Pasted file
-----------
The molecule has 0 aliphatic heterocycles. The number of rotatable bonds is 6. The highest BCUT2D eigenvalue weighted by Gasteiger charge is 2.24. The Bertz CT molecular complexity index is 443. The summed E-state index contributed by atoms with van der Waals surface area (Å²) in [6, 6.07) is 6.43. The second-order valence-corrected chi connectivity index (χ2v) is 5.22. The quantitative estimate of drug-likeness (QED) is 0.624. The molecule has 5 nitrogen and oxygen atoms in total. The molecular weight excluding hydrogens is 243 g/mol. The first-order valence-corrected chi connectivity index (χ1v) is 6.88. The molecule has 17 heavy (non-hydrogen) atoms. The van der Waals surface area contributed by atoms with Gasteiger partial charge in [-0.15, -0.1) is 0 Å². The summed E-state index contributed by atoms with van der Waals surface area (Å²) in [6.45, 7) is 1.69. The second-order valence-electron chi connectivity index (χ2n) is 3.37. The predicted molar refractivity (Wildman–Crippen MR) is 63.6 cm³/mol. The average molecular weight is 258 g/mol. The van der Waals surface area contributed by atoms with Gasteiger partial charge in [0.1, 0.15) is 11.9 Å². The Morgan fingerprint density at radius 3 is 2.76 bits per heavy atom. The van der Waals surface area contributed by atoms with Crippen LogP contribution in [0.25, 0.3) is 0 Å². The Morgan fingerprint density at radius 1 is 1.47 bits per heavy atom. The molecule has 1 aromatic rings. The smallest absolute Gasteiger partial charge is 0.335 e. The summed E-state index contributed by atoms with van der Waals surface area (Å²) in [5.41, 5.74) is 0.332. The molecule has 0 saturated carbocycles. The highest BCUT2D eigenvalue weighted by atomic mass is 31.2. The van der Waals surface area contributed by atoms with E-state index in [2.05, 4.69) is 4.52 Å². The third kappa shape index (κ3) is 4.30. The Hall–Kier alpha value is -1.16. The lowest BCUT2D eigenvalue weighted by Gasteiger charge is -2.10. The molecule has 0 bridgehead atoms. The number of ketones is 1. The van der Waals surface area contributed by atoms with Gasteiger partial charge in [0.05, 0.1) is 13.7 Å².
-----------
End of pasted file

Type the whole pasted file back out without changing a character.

The molecule has 0 aliphatic heterocycles. The number of rotatable bonds is 6. The highest BCUT2D eigenvalue weighted by Gasteiger charge is 2.24. The Bertz CT molecular complexity index is 443. The summed E-state index contributed by atoms with van der Waals surface area (Å²) in [6, 6.07) is 6.43. The second-order valence-corrected chi connectivity index (χ2v) is 5.22. The quantitative estimate of drug-likeness (QED) is 0.624. The molecule has 5 nitrogen and oxygen atoms in total. The molecular weight excluding hydrogens is 243 g/mol. The first-order valence-corrected chi connectivity index (χ1v) is 6.88. The molecule has 17 heavy (non-hydrogen) atoms. The van der Waals surface area contributed by atoms with Gasteiger partial charge in [-0.15, -0.1) is 0 Å². The summed E-state index contributed by atoms with van der Waals surface area (Å²) in [6.45, 7) is 1.69. The second-order valence-electron chi connectivity index (χ2n) is 3.37. The predicted molar refractivity (Wildman–Crippen MR) is 63.6 cm³/mol. The average molecular weight is 258 g/mol. The van der Waals surface area contributed by atoms with Gasteiger partial charge in [0.1, 0.15) is 11.9 Å². The Morgan fingerprint density at radius 3 is 2.76 bits per heavy atom. The van der Waals surface area contributed by atoms with Crippen LogP contribution in [0.25, 0.3) is 0 Å². The Morgan fingerprint density at radius 1 is 1.47 bits per heavy atom. The molecule has 1 aromatic rings. The smallest absolute Gasteiger partial charge is 0.335 e. The summed E-state index contributed by atoms with van der Waals surface area (Å²) in [5.41, 5.74) is 0.332. The molecule has 0 saturated carbocycles. The highest BCUT2D eigenvalue weighted by atomic mass is 31.2. The van der Waals surface area contributed by atoms with E-state index in [2.05, 4.69) is 4.52 Å². The third kappa shape index (κ3) is 4.30. The Hall–Kier alpha value is -1.16. The lowest BCUT2D eigenvalue weighted by Gasteiger charge is -2.10. The molecule has 0 bridgehead atoms. The number of ketones is 1. The van der Waals surface area contributed by atoms with Gasteiger partial charge in [0.05, 0.1) is 13.7 Å².